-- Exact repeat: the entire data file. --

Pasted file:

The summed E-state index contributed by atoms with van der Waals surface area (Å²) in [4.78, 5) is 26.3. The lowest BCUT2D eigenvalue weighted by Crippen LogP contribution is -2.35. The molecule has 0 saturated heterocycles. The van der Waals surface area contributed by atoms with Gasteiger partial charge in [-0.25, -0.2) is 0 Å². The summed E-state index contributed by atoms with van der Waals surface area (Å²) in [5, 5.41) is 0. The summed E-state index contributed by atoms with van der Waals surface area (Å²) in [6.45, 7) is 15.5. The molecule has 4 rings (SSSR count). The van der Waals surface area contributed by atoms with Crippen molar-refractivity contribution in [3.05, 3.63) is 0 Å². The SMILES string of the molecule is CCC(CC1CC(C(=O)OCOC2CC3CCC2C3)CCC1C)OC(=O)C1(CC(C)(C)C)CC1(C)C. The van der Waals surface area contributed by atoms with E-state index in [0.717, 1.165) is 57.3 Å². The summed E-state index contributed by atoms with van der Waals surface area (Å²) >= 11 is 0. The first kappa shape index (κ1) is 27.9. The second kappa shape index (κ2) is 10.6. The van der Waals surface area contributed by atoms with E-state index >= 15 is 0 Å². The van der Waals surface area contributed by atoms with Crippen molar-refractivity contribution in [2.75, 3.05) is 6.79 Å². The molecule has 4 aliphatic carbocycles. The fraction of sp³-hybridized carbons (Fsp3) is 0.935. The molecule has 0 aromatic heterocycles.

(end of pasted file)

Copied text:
The summed E-state index contributed by atoms with van der Waals surface area (Å²) in [4.78, 5) is 26.3. The lowest BCUT2D eigenvalue weighted by Crippen LogP contribution is -2.35. The molecule has 0 saturated heterocycles. The van der Waals surface area contributed by atoms with Gasteiger partial charge in [-0.25, -0.2) is 0 Å². The summed E-state index contributed by atoms with van der Waals surface area (Å²) in [5, 5.41) is 0. The summed E-state index contributed by atoms with van der Waals surface area (Å²) in [6.45, 7) is 15.5. The molecule has 4 rings (SSSR count). The van der Waals surface area contributed by atoms with Crippen molar-refractivity contribution in [3.05, 3.63) is 0 Å². The SMILES string of the molecule is CCC(CC1CC(C(=O)OCOC2CC3CCC2C3)CCC1C)OC(=O)C1(CC(C)(C)C)CC1(C)C. The van der Waals surface area contributed by atoms with E-state index in [0.717, 1.165) is 57.3 Å². The summed E-state index contributed by atoms with van der Waals surface area (Å²) >= 11 is 0. The first kappa shape index (κ1) is 27.9. The second kappa shape index (κ2) is 10.6. The van der Waals surface area contributed by atoms with E-state index >= 15 is 0 Å². The van der Waals surface area contributed by atoms with Crippen molar-refractivity contribution in [2.75, 3.05) is 6.79 Å². The molecule has 4 aliphatic carbocycles. The fraction of sp³-hybridized carbons (Fsp3) is 0.935. The molecule has 0 aromatic heterocycles.